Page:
The Smithsonian wanted to breed the two Pandas as part of an international program to protect and preserve the species, but there was a problem. Both Hsing-Hsing and Ling-Ling had been taken from the wild as young cubs, and when they reached breeding age in the early 80’s, they had never seen another adult Panda mating, and didn’t know what to do. The Zoo attempted to use artificial insemination to produce a cub, but that failed. They even tried showing “panda porn” films of mating adults to Hsing-Hsing and Ling-Ling to show them what to do, but that didn’t work either.
Finally in 1983, Hsing-Hsing figured things out on his own, and a cub was born–but it died after just three hours from a lung infection. More failures followed. Ling-Ling would often have “pseudo-pregnancies” where she acted as if she were pregnant but really wasn’t. Since pregnancies are hard to detect in Pandas, the zoo vets often didn’t know there was a cub on the way until it actually arrived. From 1984 to 1989, four cubs were produced: all of them died within a week.
Ling-Ling herself died suddenly in December 1992, from heart congestion. At age 23, she was already the oldest Panda outside of China. Hsing-Hsing lived a little longer, but by age 28 he was beginning to suffer from age-related conditions, and when he developed a terminal kidney infection, he was euthanized in November 1999.
The Smithsonian wanted to try its captive-breeding efforts again, and approached the Chinese Government to obtain another pair of Pandas, and in December 2000, Mei Xiang (“Beautiful Fragrance”) and Tian-Tian (“More and More”) arrived in DC. The new Pandas symbolized the differences between the world of 1972 and the world just 30 years later: the first pair of Pandas came from a China where Maoist ideology was strict and “capitalist-roaders” were jailed, and the Pandas had been gifted freely, while the second pair of Pandas came from a China where capitalism ran rampant and unregulated, and the Pandas, like everything else in China, extracted a price. Under the agreement reached between China and the Smithsonian, the Pandas were on loan for a renewable ten-year period, at a payment of about $1 million a year–and any cubs produced were the property of China to be used in their captive-breeding program. Similar deals were cut with other zoos around the world.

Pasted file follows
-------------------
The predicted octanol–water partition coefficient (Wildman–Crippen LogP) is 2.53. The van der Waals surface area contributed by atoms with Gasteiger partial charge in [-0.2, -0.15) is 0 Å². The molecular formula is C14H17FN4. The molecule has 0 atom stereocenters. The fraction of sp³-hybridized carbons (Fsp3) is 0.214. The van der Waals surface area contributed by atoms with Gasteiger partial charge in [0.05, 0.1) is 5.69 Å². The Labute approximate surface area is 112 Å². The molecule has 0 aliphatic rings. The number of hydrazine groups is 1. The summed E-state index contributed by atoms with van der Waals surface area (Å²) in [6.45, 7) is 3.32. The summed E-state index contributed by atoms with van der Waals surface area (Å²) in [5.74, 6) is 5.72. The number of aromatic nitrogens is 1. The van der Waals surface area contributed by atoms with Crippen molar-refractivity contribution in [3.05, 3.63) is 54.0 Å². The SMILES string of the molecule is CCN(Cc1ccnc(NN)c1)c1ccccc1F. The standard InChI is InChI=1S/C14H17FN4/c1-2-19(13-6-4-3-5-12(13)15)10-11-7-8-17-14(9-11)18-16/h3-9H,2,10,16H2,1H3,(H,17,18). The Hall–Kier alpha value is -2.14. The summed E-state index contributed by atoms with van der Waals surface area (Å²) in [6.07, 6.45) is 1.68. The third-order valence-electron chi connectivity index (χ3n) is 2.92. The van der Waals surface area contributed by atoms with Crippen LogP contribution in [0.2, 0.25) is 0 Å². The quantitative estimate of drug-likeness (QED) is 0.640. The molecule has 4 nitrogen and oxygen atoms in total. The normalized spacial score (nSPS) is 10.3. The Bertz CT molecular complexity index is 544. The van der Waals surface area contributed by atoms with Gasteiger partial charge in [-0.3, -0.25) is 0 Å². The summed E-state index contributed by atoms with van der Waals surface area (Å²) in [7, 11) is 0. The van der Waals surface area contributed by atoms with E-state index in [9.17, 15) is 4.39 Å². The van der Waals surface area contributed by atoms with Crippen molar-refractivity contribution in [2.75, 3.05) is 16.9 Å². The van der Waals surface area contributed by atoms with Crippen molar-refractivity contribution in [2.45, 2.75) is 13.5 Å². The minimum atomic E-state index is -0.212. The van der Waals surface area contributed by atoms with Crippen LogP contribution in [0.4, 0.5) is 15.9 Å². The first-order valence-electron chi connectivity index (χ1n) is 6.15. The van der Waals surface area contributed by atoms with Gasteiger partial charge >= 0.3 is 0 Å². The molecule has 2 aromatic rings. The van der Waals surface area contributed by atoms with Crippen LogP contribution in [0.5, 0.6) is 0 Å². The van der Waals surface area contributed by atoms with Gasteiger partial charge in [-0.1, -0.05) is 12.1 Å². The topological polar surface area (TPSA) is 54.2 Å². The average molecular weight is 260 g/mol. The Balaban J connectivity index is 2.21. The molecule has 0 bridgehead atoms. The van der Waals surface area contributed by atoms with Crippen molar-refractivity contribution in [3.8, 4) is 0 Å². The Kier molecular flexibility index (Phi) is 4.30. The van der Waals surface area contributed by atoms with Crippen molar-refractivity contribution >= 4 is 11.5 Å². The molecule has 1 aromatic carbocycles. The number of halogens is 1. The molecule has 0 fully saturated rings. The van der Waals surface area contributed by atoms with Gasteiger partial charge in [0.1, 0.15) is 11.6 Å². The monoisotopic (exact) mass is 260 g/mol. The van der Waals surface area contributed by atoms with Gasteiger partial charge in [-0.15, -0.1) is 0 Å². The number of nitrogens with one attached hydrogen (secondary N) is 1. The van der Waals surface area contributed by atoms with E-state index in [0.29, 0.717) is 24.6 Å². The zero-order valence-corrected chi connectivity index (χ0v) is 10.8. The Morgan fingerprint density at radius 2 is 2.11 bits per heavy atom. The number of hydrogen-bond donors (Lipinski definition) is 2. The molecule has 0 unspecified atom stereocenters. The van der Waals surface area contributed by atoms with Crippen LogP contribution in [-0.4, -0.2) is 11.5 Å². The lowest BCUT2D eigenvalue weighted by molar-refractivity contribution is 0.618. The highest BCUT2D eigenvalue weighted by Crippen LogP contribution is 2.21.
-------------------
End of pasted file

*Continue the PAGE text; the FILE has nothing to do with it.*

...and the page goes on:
Mei Xiang and Tian-Tian were captive-bred and had not been taken from the wild as infants, so they were more successful at breeding than Hsing-Hsing and Ling-Ling had been. In 2005, a male cub named Tai Shan (“Peaceful Mountain”) was born; he was later returned to China. After another cub in 2012 died shortly after birth, a female named Bao-Bao (“Treasure”) was born in 2013.
Today, Mei Xiang, Tian-Tian and Bao-Bao are major attractions at the Smithsonian National Zoo, Panda conservation efforts are internationally funded by governments and by ordinary citizens, and China is a superpower with the second-largest economy in the world: all legacies of Nixon’s visit to China and of Mao’s gift of Hsing-Hsing and Ling-Ling.